The tech winners (and one loser) of the 2022 BC Budget
We check in with how the province’s latest announcement will affect the tech sector.
The word “tech” appears three times in finance minister Selina Robinson’s BC Budget speech. Mostly, that’s in reference to announcements that have already happened, including last week’s pledge to build a Trades and Technology complex on the BCIT Burnaby complex through a $136.6 million investment.
As such, there isn’t much on the surface dedicated to the tech space in the $5.5 billion deficit planned for the 2022/2023 fiscal year. (The government plans for a $4.2 billion deficit in 2023/2024 and a $3.2 billion deficit in 2024/2025.)
But as we know these days, tech doesn’t exist in a vacuum. Most, if not all, industries in the province are connected to (and through) technology.
While this year’s budget does celebrate some previously announced commitments as referenced above, let’s dig into the latest news and see if we can find some winners in the tech sector.
Many tech workers (especially women) delay or suspend their careers after having children. The latest budget may keep some more of them in the workforce. The average BCer will pay $20 a day per child for daycare by the end of 2022, the province promised. That’s the intended result of a $100 million increase in the province’s childcare plan. It would be a massive boon for parents.
If you’re a budding entrepreneur, you might want to make cleantech a part of your next endeavour. The province announced it is increasing the tax credit budget for clean technology to $41 million from $38.5 million for the 2022 to 2024 calendar years.
The increase is being allocated to investments in clean technology businesses. So yeah, start building that solar-powered blender. (Actually, don’t steal that idea.)
Winner: Remote workers in certain areas
It’s not a huge surprise that after recent years, BC Wildfire Service will be turned into a year-round service at a cost of $243 million. The added capacity will improve facilities to deal with wildfires.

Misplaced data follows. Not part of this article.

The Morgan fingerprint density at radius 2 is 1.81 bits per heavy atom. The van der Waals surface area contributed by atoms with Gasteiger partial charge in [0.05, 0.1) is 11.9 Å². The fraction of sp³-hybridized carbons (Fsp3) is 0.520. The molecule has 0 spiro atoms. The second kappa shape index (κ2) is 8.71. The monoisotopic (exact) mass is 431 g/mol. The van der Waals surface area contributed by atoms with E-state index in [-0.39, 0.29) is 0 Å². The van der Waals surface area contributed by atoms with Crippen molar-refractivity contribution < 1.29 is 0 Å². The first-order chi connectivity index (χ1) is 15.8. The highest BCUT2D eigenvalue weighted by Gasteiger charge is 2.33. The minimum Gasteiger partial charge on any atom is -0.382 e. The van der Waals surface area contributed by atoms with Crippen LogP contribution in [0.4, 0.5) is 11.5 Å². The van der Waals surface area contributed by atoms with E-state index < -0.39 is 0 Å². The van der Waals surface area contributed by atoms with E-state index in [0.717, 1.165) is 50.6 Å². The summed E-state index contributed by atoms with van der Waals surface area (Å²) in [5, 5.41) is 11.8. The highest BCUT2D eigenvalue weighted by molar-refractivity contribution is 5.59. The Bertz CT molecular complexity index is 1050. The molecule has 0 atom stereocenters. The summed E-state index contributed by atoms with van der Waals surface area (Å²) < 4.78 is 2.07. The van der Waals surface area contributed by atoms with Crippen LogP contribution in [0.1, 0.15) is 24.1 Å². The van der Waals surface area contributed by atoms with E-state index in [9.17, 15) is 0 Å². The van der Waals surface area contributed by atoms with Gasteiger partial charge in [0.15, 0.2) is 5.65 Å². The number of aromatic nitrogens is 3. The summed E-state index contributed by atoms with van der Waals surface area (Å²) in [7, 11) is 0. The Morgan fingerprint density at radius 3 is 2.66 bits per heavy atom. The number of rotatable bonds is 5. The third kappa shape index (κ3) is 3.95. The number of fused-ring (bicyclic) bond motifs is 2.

That has to be a relief to remote tech workers who work for a Vancouver-based company and made moves to, say, B.C.’s interior to save on housing costs.
Winner: First Nations communities
Well, a lot of them, anyway. High-speed internet service will be provided to 280 First Nations, rural and remote communities under a five-year, $289 million plan. That can only help produce more skill in the tech workforce in the form of people who otherwise might not consider joining it.
Winner: Electric vehicles
EV buyers are getting a tax brake (sorry). There will be a PST exemption for used zero-emission vehicles effective until 2027. And $79 million in government money will continue to fund the Go Electric Program for electric vehicle charging systems and to support vehicle pilot projects.
Loser: Online marketplaces
On July 1, businesses that facilitate sales or leases of certain goods, services or software for third parties through their online platform will be required to collect and remit tax on those sales and leases made in B.C.
Also on July 1, the PST will be applied to tobacco. It’s not our place to say cigarette companies are losers but I guess we just did.